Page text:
When installing bearings, taper lock bearings offer advantages over plain bearings. However, when installing these bearings, if the reduction in running clearance is not accurately measured then the bearing can go on too loose and cause it to fail prematurely.
|Both of these bearings were installed at the same time and came off of the same shaft . The picture to the upper left shows a taper lock bearing that was properly installed. The picture to the upper right shows a taper lock bearing that was improperly installed. Their respective tapered sleeves are shown below. The engineering principle and installation is quite simple. The inner diameter of the bearing's inner race has a taper on it; so does the outer surface on the tapered sleeve (shown below). The inner surface of the tapered sleeve is a straight bore, and it fits on the shaft. During installation, the bearing and taper sleeve are slid onto the shaft loosely. After they are properly located, the mechanic will then begin to tighten up the lock nut on the taper sleeve. Tightening up the sleeve causes the inner diameter of the inner race to ride up on an ever increasing diameter on the sleeve. This action expands the inner race while at the same time the taper sleeve is radially contracting (the cut slot in the taper sleeve allows this to happen). The compressive forces generated by the inner race locks the taper sleeve onto the shaft in much the same manner as if it had been heated up and allowed to cool, and shrink, onto the shaft.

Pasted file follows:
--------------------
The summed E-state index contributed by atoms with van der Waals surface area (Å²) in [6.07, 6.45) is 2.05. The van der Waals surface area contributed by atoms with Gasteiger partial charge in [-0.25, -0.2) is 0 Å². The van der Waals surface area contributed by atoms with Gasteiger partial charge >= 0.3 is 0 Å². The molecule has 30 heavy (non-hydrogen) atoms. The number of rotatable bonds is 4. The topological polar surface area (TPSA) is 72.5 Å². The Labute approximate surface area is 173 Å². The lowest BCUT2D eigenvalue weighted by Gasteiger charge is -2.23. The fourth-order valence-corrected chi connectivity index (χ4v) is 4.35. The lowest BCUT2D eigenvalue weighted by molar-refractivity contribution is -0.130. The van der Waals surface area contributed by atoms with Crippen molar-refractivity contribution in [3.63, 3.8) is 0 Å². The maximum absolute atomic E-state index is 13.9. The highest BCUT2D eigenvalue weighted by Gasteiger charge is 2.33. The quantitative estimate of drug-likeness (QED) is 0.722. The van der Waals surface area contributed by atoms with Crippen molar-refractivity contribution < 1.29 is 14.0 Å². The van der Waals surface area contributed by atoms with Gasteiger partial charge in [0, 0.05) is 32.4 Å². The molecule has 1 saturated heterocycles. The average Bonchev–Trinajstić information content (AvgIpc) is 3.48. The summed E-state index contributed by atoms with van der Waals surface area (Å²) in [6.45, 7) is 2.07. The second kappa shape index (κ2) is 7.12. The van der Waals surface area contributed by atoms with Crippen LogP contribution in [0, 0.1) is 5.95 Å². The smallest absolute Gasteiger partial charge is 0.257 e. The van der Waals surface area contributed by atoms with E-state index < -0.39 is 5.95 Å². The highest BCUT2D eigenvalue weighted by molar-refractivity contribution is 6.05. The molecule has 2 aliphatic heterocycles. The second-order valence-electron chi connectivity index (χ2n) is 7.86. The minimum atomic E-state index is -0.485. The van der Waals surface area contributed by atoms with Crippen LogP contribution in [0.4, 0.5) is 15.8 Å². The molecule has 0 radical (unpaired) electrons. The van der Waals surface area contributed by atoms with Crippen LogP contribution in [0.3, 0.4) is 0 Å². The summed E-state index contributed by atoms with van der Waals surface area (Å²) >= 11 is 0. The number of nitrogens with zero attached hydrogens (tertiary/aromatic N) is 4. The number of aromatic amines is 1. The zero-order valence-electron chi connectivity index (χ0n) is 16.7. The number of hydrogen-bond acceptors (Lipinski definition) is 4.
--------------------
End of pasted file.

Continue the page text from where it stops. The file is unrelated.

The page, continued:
This is where the problem begins. In order to install this bearing properly, the mechanic needs to have feeler gages so that he can measure the reduction in the running clearance between the rolling elements and the outer raceway. The reduction of clearance occurs as the taper sleeve expands the inner race, while it is being tightened. If the mechanic is afraid that he will tighten the bearing too tight he will leave it loose and there will be insufficient compressive force to keep the inner race and taper sleeve from coming loose. The picture to the lower right shows fret marks. This is what happens when the taper sleeve is not properly tightened on the shaft. There is not enough force to hold everything together tightly. Instead, the components will vibrate.
|Clicking on the middle right picture, you can see the fret marks along the inner diameter of the taper sleeve. The inner diameter of the inner race is shown in the picture to the right. The white line indicates the centerline location of the taper sleeve slot. Notice the fret marks on the inner race I.D.
When the bearing is on the shaft too loose it will tend to vibrate a lot more. This in turn disrupts the oil film thickness and the bearing will tend to run hotter. The vicious cycle creates greater running clearances which in turn creates more vibration. Loss of metal due to fretting, caused by the vibration, again, loosens everything up.
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